by Victor Hirth, MD, MHA, Judith Baskins, RN, and Maureen Dever-Bumba, MSN, DrPH(c)

PACE is a very logical approach to health care, offering all Medicare and Medicaid services through a single point of delivery targeted to frail elderly with a host of chronic care needs. As a provider-based model of care, participants are at the center of the plan of care developed by an interdisciplinary team of health care providers. This model offers access to the full continuum of preventive, primary, acute, rehabilitative, and long-term care services. PACE programs take many familiar elements of the traditional health care system and reorganize them in a way that provides comprehensive care in a fiscally responsible manner for families, health care providers, government programs, and others that pay for care.

As the only current model of care that integrates Medicare and Medicaid funding at the point of care, PACE programs have the opportunity to truly integrate these funding streams in the most cost-effective way possible, unlike special needs plans and other managed care models that maintain ‘‘silos’’ between both funding and services. For families caring for an elderly individual needing long-term care services, the PACE model offers caregivers a program that assesses each participant and develops an individualized plan of care as well as the option to live in the community as long as possible while receiving one-stop shopping for all necessary health care services including medications.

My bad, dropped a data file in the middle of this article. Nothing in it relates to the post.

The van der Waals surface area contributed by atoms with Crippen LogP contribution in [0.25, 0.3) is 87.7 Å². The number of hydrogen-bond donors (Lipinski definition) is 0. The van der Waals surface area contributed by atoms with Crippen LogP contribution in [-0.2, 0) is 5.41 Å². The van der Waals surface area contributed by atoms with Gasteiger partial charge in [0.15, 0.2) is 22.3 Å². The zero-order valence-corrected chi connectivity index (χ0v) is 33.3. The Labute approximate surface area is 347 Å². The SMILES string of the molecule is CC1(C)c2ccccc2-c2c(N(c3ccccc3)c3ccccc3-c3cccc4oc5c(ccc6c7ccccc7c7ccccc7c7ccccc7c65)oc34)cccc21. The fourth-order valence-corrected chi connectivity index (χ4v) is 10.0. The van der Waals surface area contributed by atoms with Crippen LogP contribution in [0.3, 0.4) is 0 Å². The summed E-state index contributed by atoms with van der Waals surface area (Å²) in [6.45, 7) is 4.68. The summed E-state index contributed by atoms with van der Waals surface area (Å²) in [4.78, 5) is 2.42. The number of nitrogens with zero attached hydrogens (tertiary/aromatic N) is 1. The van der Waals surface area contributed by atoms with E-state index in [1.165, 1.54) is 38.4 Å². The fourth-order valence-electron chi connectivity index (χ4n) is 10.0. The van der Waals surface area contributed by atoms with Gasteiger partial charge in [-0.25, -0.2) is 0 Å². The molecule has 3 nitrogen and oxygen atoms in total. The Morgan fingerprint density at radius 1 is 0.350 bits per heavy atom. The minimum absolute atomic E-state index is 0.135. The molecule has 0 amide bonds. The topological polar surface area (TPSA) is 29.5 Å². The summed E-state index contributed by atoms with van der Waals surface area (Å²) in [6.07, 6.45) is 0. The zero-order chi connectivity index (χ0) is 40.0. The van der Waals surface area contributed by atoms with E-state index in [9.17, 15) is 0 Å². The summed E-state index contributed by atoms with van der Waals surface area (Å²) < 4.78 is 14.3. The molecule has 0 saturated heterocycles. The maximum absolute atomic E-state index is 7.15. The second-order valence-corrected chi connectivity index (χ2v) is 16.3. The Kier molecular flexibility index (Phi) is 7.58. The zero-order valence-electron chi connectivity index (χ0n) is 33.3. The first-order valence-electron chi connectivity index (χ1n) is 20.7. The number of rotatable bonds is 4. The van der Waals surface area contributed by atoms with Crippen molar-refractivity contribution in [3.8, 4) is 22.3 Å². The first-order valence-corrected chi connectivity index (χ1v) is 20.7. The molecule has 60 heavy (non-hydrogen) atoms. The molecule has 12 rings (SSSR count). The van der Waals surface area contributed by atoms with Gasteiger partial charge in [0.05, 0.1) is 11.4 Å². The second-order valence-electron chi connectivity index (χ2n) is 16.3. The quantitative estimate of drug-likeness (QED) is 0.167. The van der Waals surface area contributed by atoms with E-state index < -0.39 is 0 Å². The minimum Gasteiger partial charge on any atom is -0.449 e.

For those who pay for care, PACE provides cost savings and predictable expenditures, a comprehensive service package emphasizing preventive care, and a model that allows numerous choices for older individuals focused on keeping them at home and out of institutional settings.

For health care providers, PACE offers a capitated funding arrangement that allows providers to be flexible and creative in providing care, the ability to coordinate care for individuals across settings and medical disciplines, as well as the ability to meet increasing consumer demands for individualized care and supportive services arrangements. Once persons are enrolled as PACE participants, their care and services are coordinated by the PACE Interdisciplinary Team (IDT) through a plan of care. The IDT establishes the plan of care at enrollment and reassessments are conducted at least twice a year (reassessments may occur more often based on changes in a participant’s health condition or anticipated needs). The plan of care is developed by the IDT based on the individual discipline-specific assessment of each IDT member.